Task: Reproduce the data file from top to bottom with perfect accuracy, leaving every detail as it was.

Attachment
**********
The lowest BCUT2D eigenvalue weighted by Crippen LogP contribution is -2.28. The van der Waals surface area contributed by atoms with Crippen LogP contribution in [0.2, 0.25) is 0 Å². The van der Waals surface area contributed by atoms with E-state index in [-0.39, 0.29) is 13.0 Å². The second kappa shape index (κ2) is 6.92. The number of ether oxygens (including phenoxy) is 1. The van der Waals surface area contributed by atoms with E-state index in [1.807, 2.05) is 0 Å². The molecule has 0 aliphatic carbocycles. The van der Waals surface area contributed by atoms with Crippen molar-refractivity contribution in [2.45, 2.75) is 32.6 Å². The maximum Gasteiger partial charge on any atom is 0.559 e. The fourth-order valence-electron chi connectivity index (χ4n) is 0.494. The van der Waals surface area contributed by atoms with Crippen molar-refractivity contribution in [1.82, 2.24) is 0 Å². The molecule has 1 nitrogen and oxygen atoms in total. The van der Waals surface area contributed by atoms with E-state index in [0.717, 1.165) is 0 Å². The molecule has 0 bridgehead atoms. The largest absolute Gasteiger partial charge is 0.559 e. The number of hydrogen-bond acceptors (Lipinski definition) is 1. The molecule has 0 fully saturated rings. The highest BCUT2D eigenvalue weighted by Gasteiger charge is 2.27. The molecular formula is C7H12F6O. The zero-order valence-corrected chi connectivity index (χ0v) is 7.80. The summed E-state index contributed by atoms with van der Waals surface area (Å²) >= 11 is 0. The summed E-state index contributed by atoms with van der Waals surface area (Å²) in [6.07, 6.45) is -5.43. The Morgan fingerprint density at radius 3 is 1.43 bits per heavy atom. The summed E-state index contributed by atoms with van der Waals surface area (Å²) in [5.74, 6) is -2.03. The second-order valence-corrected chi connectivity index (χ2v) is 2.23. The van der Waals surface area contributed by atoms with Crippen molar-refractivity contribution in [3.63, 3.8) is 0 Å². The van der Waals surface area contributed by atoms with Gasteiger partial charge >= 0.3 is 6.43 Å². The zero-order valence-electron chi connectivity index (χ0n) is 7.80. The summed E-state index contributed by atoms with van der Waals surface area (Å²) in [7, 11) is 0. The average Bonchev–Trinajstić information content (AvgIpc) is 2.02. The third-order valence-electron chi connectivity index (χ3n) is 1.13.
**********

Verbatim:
The lowest BCUT2D eigenvalue weighted by Crippen LogP contribution is -2.28. The van der Waals surface area contributed by atoms with Crippen LogP contribution in [0.2, 0.25) is 0 Å². The van der Waals surface area contributed by atoms with E-state index in [-0.39, 0.29) is 13.0 Å². The second kappa shape index (κ2) is 6.92. The number of ether oxygens (including phenoxy) is 1. The van der Waals surface area contributed by atoms with E-state index in [1.807, 2.05) is 0 Å². The molecule has 0 aliphatic carbocycles. The van der Waals surface area contributed by atoms with Crippen molar-refractivity contribution in [2.45, 2.75) is 32.6 Å². The maximum Gasteiger partial charge on any atom is 0.559 e. The fourth-order valence-electron chi connectivity index (χ4n) is 0.494. The van der Waals surface area contributed by atoms with Crippen molar-refractivity contribution in [1.82, 2.24) is 0 Å². The molecule has 1 nitrogen and oxygen atoms in total. The van der Waals surface area contributed by atoms with E-state index in [0.717, 1.165) is 0 Å². The molecule has 0 bridgehead atoms. The largest absolute Gasteiger partial charge is 0.559 e. The number of hydrogen-bond acceptors (Lipinski definition) is 1. The molecule has 0 fully saturated rings. The highest BCUT2D eigenvalue weighted by Gasteiger charge is 2.27. The molecular formula is C7H12F6O. The zero-order valence-corrected chi connectivity index (χ0v) is 7.80. The summed E-state index contributed by atoms with van der Waals surface area (Å²) >= 11 is 0. The summed E-state index contributed by atoms with van der Waals surface area (Å²) in [6.07, 6.45) is -5.43. The Morgan fingerprint density at radius 3 is 1.43 bits per heavy atom. The summed E-state index contributed by atoms with van der Waals surface area (Å²) in [5.74, 6) is -2.03. The second-order valence-corrected chi connectivity index (χ2v) is 2.23. The van der Waals surface area contributed by atoms with Crippen molar-refractivity contribution in [3.63, 3.8) is 0 Å². The van der Waals surface area contributed by atoms with Gasteiger partial charge >= 0.3 is 6.43 Å². The zero-order valence-electron chi connectivity index (χ0n) is 7.80. The summed E-state index contributed by atoms with van der Waals surface area (Å²) in [7, 11) is 0. The average Bonchev–Trinajstić information content (AvgIpc) is 2.02. The third-order valence-electron chi connectivity index (χ3n) is 1.13.